The Bogota Post spoke to Nisreen Ismael, an Iraqi Muslim engineer living in Erbil in the Kurdish region of northern Iraq, about what is really going on in her country
“The security situation is terrible and we keep on hearing stories about Da’ash [Arabic acronym for ISIS], which is making us all feel very stressed, especially over the last couple of weeks.”
This description of life in northern Iraq probably comes as no surprise. But with international news inundated with stark — and sometimes impersonal — coverage, we wanted to delve deeper and discover the real story of life in Iraq right now, from someone living it first hand.
Nisreen is 24 years old. She works as an engineer for a US petroleum company and explains that she has been unable to go to work recently. Given that most of her work takes place on the oil rigs about 45 minutes from the city centre and that ISIS is around 40km from Erbil, it is extremely unsafe for her to travel to her office.
“The foreign people who work with us are too worried and refuse to go to the rigs, which has really affected our procedures and work on the sites,” she says.
However, despite the dire situation in the surrounding area, one glimmer of hope for Nisreen is that ISIS militants have not made it into the city. “I actually haven’t seen Da’ash in the streets of Erbil but they are trying to control all of the borders. There are some bad, crazy people who believe they have a right to take control of the north, but of course that’s not true.”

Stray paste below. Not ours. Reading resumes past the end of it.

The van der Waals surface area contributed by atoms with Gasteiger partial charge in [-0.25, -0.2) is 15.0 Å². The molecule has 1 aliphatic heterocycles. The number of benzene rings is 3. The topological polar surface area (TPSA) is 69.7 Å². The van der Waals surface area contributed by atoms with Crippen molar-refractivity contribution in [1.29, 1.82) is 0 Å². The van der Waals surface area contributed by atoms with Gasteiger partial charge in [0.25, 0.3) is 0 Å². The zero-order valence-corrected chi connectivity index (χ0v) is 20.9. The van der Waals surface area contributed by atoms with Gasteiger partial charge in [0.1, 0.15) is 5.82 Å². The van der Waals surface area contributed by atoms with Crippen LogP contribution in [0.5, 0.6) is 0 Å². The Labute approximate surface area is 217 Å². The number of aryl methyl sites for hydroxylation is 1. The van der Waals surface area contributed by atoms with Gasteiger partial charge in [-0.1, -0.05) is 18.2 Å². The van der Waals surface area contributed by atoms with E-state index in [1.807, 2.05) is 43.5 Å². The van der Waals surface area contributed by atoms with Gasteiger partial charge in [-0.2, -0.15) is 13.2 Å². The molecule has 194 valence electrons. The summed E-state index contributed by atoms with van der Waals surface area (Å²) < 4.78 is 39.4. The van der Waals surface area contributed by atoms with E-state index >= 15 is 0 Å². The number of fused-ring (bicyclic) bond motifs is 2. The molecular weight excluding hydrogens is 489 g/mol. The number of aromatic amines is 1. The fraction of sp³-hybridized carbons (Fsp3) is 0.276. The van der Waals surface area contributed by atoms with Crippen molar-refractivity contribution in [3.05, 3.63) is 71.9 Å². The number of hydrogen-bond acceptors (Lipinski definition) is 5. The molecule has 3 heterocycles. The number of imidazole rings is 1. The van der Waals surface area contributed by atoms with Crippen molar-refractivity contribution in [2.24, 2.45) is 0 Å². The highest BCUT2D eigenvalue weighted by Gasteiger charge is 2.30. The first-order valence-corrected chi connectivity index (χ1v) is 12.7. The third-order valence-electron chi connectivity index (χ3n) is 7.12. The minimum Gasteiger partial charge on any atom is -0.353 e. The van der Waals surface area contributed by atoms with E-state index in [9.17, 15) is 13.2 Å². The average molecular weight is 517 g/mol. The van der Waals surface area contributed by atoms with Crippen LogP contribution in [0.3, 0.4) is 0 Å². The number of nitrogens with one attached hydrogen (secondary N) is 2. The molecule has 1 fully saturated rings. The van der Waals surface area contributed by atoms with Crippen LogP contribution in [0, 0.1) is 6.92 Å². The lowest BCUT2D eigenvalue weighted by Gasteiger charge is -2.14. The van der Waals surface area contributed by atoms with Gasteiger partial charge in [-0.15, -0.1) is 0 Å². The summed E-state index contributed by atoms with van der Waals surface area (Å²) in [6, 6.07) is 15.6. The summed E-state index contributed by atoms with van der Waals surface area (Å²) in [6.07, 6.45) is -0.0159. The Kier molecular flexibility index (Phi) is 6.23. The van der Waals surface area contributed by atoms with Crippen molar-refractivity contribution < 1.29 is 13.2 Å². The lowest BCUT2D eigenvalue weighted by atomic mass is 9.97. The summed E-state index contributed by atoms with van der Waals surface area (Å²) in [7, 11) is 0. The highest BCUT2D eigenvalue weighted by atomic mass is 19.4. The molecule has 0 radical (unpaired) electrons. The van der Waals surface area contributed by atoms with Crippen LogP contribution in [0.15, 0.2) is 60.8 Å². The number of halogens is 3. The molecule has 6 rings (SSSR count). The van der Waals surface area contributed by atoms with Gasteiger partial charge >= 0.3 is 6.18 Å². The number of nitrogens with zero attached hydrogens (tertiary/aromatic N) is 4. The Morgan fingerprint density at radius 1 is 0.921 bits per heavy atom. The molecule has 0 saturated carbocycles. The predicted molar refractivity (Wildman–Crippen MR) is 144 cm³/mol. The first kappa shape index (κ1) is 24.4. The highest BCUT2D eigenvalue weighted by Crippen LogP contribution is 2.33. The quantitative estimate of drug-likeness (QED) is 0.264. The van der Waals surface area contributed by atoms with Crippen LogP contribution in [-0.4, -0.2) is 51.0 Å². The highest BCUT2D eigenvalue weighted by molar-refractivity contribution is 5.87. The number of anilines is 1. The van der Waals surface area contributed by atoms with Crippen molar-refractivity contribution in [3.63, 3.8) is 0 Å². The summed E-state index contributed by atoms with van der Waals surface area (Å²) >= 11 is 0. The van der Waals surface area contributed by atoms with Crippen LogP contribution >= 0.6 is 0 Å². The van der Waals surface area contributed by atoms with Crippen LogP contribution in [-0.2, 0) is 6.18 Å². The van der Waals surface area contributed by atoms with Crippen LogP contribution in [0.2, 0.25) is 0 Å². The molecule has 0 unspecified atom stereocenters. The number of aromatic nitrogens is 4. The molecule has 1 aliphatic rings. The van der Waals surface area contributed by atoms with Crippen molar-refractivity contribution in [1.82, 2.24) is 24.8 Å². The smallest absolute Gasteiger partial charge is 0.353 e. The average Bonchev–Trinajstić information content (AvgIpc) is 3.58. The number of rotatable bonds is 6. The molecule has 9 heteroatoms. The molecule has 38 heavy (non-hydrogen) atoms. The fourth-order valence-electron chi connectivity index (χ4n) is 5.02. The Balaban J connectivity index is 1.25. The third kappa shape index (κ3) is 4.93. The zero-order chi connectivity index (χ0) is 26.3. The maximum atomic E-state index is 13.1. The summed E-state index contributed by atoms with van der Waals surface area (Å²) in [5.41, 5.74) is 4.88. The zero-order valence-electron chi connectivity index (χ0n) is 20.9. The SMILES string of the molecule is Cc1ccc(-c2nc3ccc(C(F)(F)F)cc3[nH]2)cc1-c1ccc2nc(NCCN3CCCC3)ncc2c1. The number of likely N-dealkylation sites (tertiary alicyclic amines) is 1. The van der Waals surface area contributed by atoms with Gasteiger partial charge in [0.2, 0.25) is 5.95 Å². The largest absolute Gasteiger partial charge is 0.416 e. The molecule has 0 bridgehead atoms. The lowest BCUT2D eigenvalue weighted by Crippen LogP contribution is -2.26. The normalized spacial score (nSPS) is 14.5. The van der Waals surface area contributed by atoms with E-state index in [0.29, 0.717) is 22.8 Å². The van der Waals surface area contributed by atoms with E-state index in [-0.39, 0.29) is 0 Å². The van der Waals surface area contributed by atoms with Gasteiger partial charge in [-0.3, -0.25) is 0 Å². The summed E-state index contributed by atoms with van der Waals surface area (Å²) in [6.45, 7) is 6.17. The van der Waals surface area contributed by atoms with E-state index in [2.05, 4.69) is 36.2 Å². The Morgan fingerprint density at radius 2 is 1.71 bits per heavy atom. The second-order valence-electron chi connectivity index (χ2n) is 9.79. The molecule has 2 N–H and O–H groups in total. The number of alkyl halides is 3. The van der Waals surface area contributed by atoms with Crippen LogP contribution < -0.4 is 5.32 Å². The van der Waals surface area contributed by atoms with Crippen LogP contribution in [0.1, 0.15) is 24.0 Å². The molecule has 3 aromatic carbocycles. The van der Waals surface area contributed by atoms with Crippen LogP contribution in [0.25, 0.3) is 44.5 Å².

The main reason for ISIS’s inability to take control of Erbil, according to Nisreen, is the Kurdish security force [the Peshmerga], which has successfully kept the advancing groups at bay.
“We really respect the efforts of Peshmerga, who are protecting Kurdistan and keeping us safe. I think the Kurdish army has enough power to get us through this terrible chapter in our history,” she says.
Regarding the well-documented ‘cowardice’ and supposed fleeing of the Iraqi army in the north of the country, Nisreen is more forgiving. She explains that “the Iraqi government and army cooperated with the local people and risked their lives to save us.”
Something which has perhaps not been reported on in too much depth in the news is the rising tension between Iraqi Arabs and Kurds in the north.
According to Nisreen, “the people who come to work from the south of Iraq [Basrah mainly] are faced with huge problems. People in Kurdistan often feel that any Arabs are responsible for this situation – at checkpoints the Kurdish soldiers prefer to stay on the safe side and often force Arab outsiders to turn back and not enter Kurdistan.”
And what of the international coverage of her country’s problems?
“The global media describes the security situation fairly accurately. Some people might think that they have exaggerated the situation, but I don’t believe that. We are living here, and we see terrible things happening every day with our own eyes,” she says.
There is, however, a sense of blind hope, although not quite optimism, amongst many in northern Iraq, but then again without that it would be difficult for Iraqis to endure this troubling situation.
Nisreen shares this optimism: “I hope that everything goes well and gets sorted out. I especially hope that all of the Christians and everyone else who was forced to leave their home will be back soon to live in peace and security.”